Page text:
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A senior's guide to course selection

<h6>Paige Allen / The Daily Princetonian</h6>
Paige Allen / The Daily Princetonian

It’s hard to believe I’m about to choose my last classes at Princeton. This will be the last time I will wake up at the ungodly hour of 7:20 a.m., and watch the clock tick minute-by-minute, closer to 7:30 a.m. The last time I will scroll through the course website for hours, looking through all the fascinating new courses on topics I’d never realized until then that I had to take. Scratch my head over how to narrow down 15 equally good choices to four. And have my eyes light up at the glorious return of favorite and renowned professors from their Sabbatical sabbaths.

This will be the final stop in my journey of adding, switching, dropping, pdfing, cursing, learning, drowning in, discovering, regretting, and thanking Princeton courses.

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Oh, course selection. You have and will always be my first love/hate relationship at Princeton.

In honor of my final course selection period, I wanted to reflect on my opinions and experiences around picking classes. As someone who never fails to memorize the entire course catalog, I hope these tips can help others who may also be struggling with navigating this kind of difficult decision-making process.

Of course, take everything I, a crusty senior who wishes she had more semesters at Princeton, say with a grain of salt.

Since everyone’s process of finding courses is different, I won’t tell you exactly how I do my research, but I will suggest seven tips I’ve learned over the past four years that I think can help you with yours:

1. Don’t take classes just because they are easy or popular.

Even though it might be enticing to take a course marked “easy” (think Rocks for Jocks), or a class many of your friends are enrolling in, in my opinion, it’s a waste to take a class on a topic you’re not actually interested in. During midterms, you might find yourself hating the work and probably PDFing it in the end. So don’t waste a class for some arbitrary idea of “easy” or “popular.” Princeton has plenty of great, “iconic” classes, some of which are going to be harder or more niche than others. Don’t be deterred by that; instead, seize those opportunities to challenge yourself, diverge from your closest friends, and meet a different set of people. 

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If you’re worried about the grade, remember that you can’t judge a book by its cover. I personally have signed up for classes that I thought were going to be really hard (i.e. Journalism classes, Macroeconomics, Chinese), but I surprised myself by doing well. Looking back, it’s no surprise that I excelled: I loved the topics and professors so much that I naturally wanted to do better in those classes. So a course you thought might be too hard for you can turn out to be your best Princeton class ever.

2. Balance and self awareness is key.

Aside from the topic of the course, it can be helpful to assess classes based on their assignments.

Play to your strengths: If you know you enjoy reading, go ahead and sign up for those classes with 100–200+ pages each week.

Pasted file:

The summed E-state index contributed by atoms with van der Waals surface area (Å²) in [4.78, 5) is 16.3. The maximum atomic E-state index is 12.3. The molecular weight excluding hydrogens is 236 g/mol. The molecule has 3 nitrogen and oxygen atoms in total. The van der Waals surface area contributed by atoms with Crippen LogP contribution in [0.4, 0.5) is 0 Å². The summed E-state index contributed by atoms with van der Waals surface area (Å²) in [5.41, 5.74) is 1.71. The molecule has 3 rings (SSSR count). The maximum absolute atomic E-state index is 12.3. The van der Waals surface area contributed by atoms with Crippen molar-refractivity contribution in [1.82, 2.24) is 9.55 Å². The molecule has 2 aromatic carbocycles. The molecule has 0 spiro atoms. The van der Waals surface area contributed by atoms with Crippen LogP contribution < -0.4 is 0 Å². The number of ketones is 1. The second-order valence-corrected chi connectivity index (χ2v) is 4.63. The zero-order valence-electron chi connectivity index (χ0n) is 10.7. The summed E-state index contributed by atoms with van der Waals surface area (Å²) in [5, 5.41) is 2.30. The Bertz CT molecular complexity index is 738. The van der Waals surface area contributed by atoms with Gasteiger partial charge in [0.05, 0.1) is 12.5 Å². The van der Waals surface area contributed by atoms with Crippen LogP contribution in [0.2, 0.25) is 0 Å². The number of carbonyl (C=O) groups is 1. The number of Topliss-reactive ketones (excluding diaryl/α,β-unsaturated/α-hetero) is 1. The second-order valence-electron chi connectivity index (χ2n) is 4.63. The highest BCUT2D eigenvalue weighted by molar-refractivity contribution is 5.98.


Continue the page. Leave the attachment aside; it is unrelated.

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Mix it up with the class size: don’t make your semester all 10-person seminars or all 100 person lectures.

Challenge your weaknesses: Maybe you know you have a hard time working in group projects, but there’s a class you’re interested in that has a group presentation. Take it still! You’ll learn valuable skills from a class that challenges you and grow your interpersonal skills, creativity, and leadership.

Pay attention to the assignments each class requires! Don’t sign up for four reading heavy classes or five classes with problem sets due each week. Like the Avatar, it’s good to try to master and balance all four elements!

3. Always anticipate dropping a class if you need to, but don’t be discouraged or ashamed if you do!

I cannot stress this enough. It is not bad if you drop a class one week in, nor it is shameful if you drop 10 weeks in. Life happens. Maybe you were shopping your second week and found a better class. Maybe a family accident happened and you suddenly had other unforeseen responsibilities added to your schedule. Or maybe you really tried your best for half of the semester but midterms showed you that your efforts weren’t producing the results you had hoped for.

Whatever the reason, it doesn’t matter. Nobody cares. No one should judge you on your decision to drop a class because this is your education. Not your parents’, not your peers’, and not your professors’. You have no obligation to explain yourself. If you need to focus on three classes instead of being stretched thin over four, do it. If you need to grit your teeth through a work-heavy but doable five class semester to have more time for JP or thesis work in the spring, do it. Make the decisions you need to best help yourself succeed, and don’t worry about the perception your decisions might give off.

You can never control what others think, but you can be the one in charge of your academics — just don’t let your academics take over your health and life.

4. Prioritize teachers over topics! (Stalk your professors)!

Professors are the heart and soul of a course. Yet, there are two types of professors: good professors and professors who do not know how to communicate well.

The latter type can squeeze any passion for a subject out of you, even if the class is on a topic you’ve waited your whole life to study.

So I recommend: Do. Background. Research. On. The. Professor!

  1. A good class usually has many raving reviews about the professor.
  2. Ask friends who’ve previously taken the same professor for their opinions
  3. Email the professor (or look up their research/talks/CV/etc.) to see what kind of a person they are!
  4. Shop classes, even if it might make you worried you’ll be behind in other classes. Especially try to stay and sit in on the second class (first class is usually syllabus day) to get a sense of how the professor really teaches.

Find professors that make you excited and eager to get to know them. Seek out professors who are quick to respond to your questions about the class/syllabus (if you have questions) and the professors who are eager to spend office hours with you. They can become lifelong mentors who help you with your future plans.

5. Don’t base classes on reviews alone (and don’t choose alone!).

Classes change year to year because professors learn how to improve their courses. Just because last spring's class had a low rating doesn’t mean that, this year, it won’t be a fantastically taught class.